by Lindsay Beyerstein
How our blog got its name
Sidney Hillman was a powerful national figure during the Great Depression, a key supporter of the New Deal, and a close ally of President Franklin D. Roosevelt.
When the rumor spread that President Roosevelt ordered his party leaders to “clear it with Sidney” before announcing Harry S. Truman as his 1944 running mate, conservative critics turned on the phrase, trumpeting it as proof that the president was under the thumb of “Big Labor.”
Over the years, the phrase lost its sting and became a testament to Hillman's influence.
It's hard to imagine a labor leader wielding that kind clout today, but we like the idea—and we hope Sidney would give thumbs up to our blog.
Judge Orders Release of Nixon Watergate Testimony
A federal judge has ordered the public release of Richard Nixon's secret grand jury testimony about Watergate. Nixon was grilled for two days in June of 1975, 10 months after he resigned from office. He was the first former U.S. president to testify before a grand jury.
Historians believe that Nixon's grand jury testimony will shed light on the president's involvement in the Watergate burglary and subsequent coverup. It was reported at the time that Nixon was questioned about the notorious 18½-minute gap in the Oval Office tapes, a $100,000 campaign contribution from reclusive billionaire Howard Hughes, and other as-yet-unsolved mysteries of Watergate.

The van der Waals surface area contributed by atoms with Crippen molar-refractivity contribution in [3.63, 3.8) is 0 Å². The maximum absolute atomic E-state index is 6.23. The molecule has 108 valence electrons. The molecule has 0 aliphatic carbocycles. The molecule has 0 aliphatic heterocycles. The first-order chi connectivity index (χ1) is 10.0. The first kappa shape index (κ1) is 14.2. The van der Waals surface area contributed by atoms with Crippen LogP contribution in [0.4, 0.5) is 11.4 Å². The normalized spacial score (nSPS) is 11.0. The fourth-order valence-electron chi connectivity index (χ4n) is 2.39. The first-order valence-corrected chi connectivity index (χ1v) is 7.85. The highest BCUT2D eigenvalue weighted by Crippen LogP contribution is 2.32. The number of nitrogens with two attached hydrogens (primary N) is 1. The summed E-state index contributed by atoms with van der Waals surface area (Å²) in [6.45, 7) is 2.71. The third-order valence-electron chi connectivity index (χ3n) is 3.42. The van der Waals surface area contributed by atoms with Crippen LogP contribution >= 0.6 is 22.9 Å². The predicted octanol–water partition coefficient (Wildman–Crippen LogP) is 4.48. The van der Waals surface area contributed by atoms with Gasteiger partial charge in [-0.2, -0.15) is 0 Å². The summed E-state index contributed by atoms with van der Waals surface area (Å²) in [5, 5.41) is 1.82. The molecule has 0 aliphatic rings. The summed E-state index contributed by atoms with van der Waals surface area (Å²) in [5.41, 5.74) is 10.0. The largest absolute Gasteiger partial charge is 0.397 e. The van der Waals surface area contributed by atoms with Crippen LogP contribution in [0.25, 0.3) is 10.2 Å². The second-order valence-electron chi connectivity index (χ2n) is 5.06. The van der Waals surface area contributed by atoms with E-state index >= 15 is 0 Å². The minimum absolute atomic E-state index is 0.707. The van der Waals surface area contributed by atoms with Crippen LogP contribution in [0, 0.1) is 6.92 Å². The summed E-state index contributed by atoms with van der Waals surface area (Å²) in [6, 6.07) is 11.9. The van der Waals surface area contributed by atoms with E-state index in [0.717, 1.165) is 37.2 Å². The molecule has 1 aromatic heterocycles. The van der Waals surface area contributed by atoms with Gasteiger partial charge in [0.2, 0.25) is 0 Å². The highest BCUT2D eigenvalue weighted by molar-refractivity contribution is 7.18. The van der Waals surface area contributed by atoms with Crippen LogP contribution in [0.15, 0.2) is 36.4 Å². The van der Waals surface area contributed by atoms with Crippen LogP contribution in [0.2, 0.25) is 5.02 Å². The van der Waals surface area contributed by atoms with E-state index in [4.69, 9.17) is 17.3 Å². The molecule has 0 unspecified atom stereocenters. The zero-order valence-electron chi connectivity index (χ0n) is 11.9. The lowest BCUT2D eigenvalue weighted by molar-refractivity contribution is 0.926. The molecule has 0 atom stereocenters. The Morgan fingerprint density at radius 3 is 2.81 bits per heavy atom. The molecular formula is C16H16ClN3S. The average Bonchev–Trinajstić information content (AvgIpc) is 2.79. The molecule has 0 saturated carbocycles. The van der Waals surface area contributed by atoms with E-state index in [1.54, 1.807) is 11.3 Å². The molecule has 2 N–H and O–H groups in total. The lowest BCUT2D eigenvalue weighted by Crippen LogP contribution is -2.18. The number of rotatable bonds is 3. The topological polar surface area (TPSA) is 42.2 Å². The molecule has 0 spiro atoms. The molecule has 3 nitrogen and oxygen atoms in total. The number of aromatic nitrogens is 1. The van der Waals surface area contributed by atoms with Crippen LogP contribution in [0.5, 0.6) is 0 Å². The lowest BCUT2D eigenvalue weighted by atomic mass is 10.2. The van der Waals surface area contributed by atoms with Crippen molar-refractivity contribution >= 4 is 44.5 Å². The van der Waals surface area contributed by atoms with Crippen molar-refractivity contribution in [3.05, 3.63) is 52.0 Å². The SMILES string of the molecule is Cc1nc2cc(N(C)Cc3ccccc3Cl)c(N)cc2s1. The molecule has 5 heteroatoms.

Thirty-six years after the testimony, and 17 years after Nixon's death, U.S. District Judge Royce Lamberth decided that the unusual historical value of the 297-page transcript justifies a rare exception to grand jury secrecy. This isn't the first time a court has ordered the unsealing of grand jury testimony of exceptional historical interest. For example, courts released grand jury testimony from the Alger Hiss and Julius and Ethel Rosenberg cases.
“The special circumstances presented here – namely, undisputed historical interest in the requested records – far outweigh the need to maintain the secrecy of the records,” Lamberth wrote. “The Court is confident that disclosure will greatly benefit the public and its understanding of Watergate without compromising the tradition and objectives of grand jury secrecy.”
Nixon's testimony won't be released immediately because the government still has the option to appeal.